A court is a government institution that tries criminal cases and decides civil disputes.
The court serves as an unbiased third party which interprets and applies laws to matters in question. Courts are led by one or more judges or justices who serve as decision-makers.
Does a Court have the final say on an issue?
Courts have the final word in their particular jurisdictions. Still, the parties affected by court decisions may appeal their decisions to courts of higher jurisdiction, including appeals courts as well the U.S. Supreme Court, which has the highest jurisdiction to make decisions and judgments. Because of the large volume of legal decisions and judgments which are appealed, very few cases are important enough to be decided by the Supreme Court.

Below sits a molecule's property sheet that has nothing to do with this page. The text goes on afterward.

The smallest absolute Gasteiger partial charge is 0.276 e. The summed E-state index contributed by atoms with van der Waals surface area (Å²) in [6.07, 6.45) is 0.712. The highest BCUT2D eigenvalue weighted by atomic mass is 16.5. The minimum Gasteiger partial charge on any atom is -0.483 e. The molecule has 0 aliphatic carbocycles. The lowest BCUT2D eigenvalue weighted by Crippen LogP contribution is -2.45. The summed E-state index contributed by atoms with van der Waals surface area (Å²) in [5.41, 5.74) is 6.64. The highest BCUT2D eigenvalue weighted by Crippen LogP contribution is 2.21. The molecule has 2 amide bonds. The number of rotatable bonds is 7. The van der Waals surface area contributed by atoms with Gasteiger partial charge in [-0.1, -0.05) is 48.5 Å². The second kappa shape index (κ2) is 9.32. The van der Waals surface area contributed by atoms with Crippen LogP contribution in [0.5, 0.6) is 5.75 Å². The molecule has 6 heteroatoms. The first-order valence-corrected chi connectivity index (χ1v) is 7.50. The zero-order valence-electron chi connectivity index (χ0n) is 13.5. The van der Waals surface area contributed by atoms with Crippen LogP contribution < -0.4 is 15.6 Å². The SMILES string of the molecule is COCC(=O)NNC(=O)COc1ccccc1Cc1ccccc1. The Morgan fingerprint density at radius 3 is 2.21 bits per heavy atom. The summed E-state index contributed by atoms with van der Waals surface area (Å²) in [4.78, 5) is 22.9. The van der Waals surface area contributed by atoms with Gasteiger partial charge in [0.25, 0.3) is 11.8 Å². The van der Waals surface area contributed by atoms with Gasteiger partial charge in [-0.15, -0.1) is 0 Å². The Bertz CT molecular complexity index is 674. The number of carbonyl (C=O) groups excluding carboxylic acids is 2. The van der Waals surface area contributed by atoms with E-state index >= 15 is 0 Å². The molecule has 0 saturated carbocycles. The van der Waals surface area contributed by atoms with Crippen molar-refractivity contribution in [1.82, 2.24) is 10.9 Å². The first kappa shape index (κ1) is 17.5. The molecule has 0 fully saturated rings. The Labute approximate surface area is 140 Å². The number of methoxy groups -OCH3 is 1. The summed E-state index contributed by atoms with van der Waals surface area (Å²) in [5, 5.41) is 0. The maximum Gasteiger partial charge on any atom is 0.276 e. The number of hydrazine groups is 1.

Are television court shows acting as real Courts?
Television-based court shows are not part of the actual judicial system. They have no legal standing, and rulings in those courts are not legally enforceable. Often, these shows are criticized for misrepresenting the nature of real legal proceedings.
Do I have to go to Court?
If you are asked to appear in court, generally you must go in person. Occasionally, the judge may allow an attorney to appear alone on your behalf, but this is rare. In cases where you are a defendant or are named in a subpoena or jury duty assignment, you must appear in person. Failing to appear as ordered may be considered a serious crime in of itself.